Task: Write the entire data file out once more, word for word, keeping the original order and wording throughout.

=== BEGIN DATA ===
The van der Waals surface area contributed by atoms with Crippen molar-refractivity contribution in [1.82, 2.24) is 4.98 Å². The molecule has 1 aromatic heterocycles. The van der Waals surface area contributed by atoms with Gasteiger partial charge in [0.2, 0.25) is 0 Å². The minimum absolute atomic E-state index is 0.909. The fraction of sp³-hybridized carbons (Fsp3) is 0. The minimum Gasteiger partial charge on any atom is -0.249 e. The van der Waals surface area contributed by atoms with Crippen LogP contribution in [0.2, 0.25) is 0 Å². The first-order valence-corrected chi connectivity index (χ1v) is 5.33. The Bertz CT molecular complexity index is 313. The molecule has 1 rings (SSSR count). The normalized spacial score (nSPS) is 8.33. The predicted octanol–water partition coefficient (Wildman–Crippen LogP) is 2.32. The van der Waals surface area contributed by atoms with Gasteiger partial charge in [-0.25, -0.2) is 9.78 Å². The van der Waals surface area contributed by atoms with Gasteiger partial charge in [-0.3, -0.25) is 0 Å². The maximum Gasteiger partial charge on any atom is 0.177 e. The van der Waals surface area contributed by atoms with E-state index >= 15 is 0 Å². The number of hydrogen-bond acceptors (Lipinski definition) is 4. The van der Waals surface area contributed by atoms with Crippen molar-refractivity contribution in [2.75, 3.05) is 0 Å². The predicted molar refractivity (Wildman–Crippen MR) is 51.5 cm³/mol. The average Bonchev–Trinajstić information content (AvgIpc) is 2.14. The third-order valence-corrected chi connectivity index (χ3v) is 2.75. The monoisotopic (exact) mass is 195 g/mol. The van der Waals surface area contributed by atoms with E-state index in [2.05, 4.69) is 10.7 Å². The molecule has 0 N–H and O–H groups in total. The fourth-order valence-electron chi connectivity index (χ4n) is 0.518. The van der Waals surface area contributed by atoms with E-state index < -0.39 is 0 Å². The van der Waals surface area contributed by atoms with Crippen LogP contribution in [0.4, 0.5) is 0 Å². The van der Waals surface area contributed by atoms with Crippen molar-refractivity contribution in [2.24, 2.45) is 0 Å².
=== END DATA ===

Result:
The van der Waals surface area contributed by atoms with Crippen molar-refractivity contribution in [1.82, 2.24) is 4.98 Å². The molecule has 1 aromatic heterocycles. The van der Waals surface area contributed by atoms with Gasteiger partial charge in [0.2, 0.25) is 0 Å². The minimum absolute atomic E-state index is 0.909. The fraction of sp³-hybridized carbons (Fsp3) is 0. The minimum Gasteiger partial charge on any atom is -0.249 e. The van der Waals surface area contributed by atoms with Crippen LogP contribution in [0.2, 0.25) is 0 Å². The first-order valence-corrected chi connectivity index (χ1v) is 5.33. The Bertz CT molecular complexity index is 313. The molecule has 1 rings (SSSR count). The normalized spacial score (nSPS) is 8.33. The predicted octanol–water partition coefficient (Wildman–Crippen LogP) is 2.32. The van der Waals surface area contributed by atoms with Gasteiger partial charge in [-0.25, -0.2) is 9.78 Å². The van der Waals surface area contributed by atoms with Gasteiger partial charge in [-0.3, -0.25) is 0 Å². The maximum Gasteiger partial charge on any atom is 0.177 e. The van der Waals surface area contributed by atoms with E-state index >= 15 is 0 Å². The number of hydrogen-bond acceptors (Lipinski definition) is 4. The van der Waals surface area contributed by atoms with Crippen molar-refractivity contribution in [2.75, 3.05) is 0 Å². The predicted molar refractivity (Wildman–Crippen MR) is 51.5 cm³/mol. The average Bonchev–Trinajstić information content (AvgIpc) is 2.14. The third-order valence-corrected chi connectivity index (χ3v) is 2.75. The monoisotopic (exact) mass is 195 g/mol. The van der Waals surface area contributed by atoms with E-state index in [2.05, 4.69) is 10.7 Å². The molecule has 0 N–H and O–H groups in total. The fourth-order valence-electron chi connectivity index (χ4n) is 0.518. The van der Waals surface area contributed by atoms with E-state index < -0.39 is 0 Å². The van der Waals surface area contributed by atoms with Crippen LogP contribution in [0.4, 0.5) is 0 Å². The van der Waals surface area contributed by atoms with Crippen molar-refractivity contribution in [2.24, 2.45) is 0 Å².